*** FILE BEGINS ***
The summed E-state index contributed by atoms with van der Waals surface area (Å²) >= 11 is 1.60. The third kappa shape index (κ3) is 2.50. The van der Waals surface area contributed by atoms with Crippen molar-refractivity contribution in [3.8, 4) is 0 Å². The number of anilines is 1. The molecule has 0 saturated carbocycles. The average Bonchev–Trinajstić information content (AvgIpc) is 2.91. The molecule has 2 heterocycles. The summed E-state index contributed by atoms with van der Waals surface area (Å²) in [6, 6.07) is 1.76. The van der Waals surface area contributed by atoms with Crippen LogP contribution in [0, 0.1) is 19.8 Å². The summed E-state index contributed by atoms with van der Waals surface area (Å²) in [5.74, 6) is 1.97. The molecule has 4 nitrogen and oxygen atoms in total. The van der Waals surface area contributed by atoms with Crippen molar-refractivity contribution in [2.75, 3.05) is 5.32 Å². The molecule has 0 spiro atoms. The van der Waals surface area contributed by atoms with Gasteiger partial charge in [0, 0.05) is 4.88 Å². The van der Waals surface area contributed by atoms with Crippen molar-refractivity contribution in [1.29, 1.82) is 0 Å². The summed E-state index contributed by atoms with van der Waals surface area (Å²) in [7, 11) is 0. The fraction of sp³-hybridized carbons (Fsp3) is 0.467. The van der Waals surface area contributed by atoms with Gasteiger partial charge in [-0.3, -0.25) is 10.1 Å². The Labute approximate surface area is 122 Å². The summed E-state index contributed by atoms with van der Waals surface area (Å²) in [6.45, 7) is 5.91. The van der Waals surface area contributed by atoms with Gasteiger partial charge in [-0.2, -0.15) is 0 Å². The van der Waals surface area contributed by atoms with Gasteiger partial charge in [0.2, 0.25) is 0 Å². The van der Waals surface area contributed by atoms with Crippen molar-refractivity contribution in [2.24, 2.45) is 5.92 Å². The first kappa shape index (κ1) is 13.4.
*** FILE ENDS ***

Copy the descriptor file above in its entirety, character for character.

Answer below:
The summed E-state index contributed by atoms with van der Waals surface area (Å²) >= 11 is 1.60. The third kappa shape index (κ3) is 2.50. The van der Waals surface area contributed by atoms with Crippen molar-refractivity contribution in [3.8, 4) is 0 Å². The number of anilines is 1. The molecule has 0 saturated carbocycles. The average Bonchev–Trinajstić information content (AvgIpc) is 2.91. The molecule has 2 heterocycles. The summed E-state index contributed by atoms with van der Waals surface area (Å²) in [6, 6.07) is 1.76. The van der Waals surface area contributed by atoms with Crippen LogP contribution in [0, 0.1) is 19.8 Å². The summed E-state index contributed by atoms with van der Waals surface area (Å²) in [5.74, 6) is 1.97. The molecule has 4 nitrogen and oxygen atoms in total. The van der Waals surface area contributed by atoms with Crippen molar-refractivity contribution in [2.75, 3.05) is 5.32 Å². The molecule has 0 spiro atoms. The van der Waals surface area contributed by atoms with Gasteiger partial charge in [0, 0.05) is 4.88 Å². The van der Waals surface area contributed by atoms with Crippen molar-refractivity contribution in [1.29, 1.82) is 0 Å². The summed E-state index contributed by atoms with van der Waals surface area (Å²) in [7, 11) is 0. The fraction of sp³-hybridized carbons (Fsp3) is 0.467. The van der Waals surface area contributed by atoms with Gasteiger partial charge in [-0.3, -0.25) is 10.1 Å². The Labute approximate surface area is 122 Å². The summed E-state index contributed by atoms with van der Waals surface area (Å²) in [6.45, 7) is 5.91. The van der Waals surface area contributed by atoms with Gasteiger partial charge in [-0.2, -0.15) is 0 Å². The van der Waals surface area contributed by atoms with Gasteiger partial charge in [0.2, 0.25) is 0 Å². The van der Waals surface area contributed by atoms with Crippen molar-refractivity contribution in [2.24, 2.45) is 5.92 Å². The first kappa shape index (κ1) is 13.4.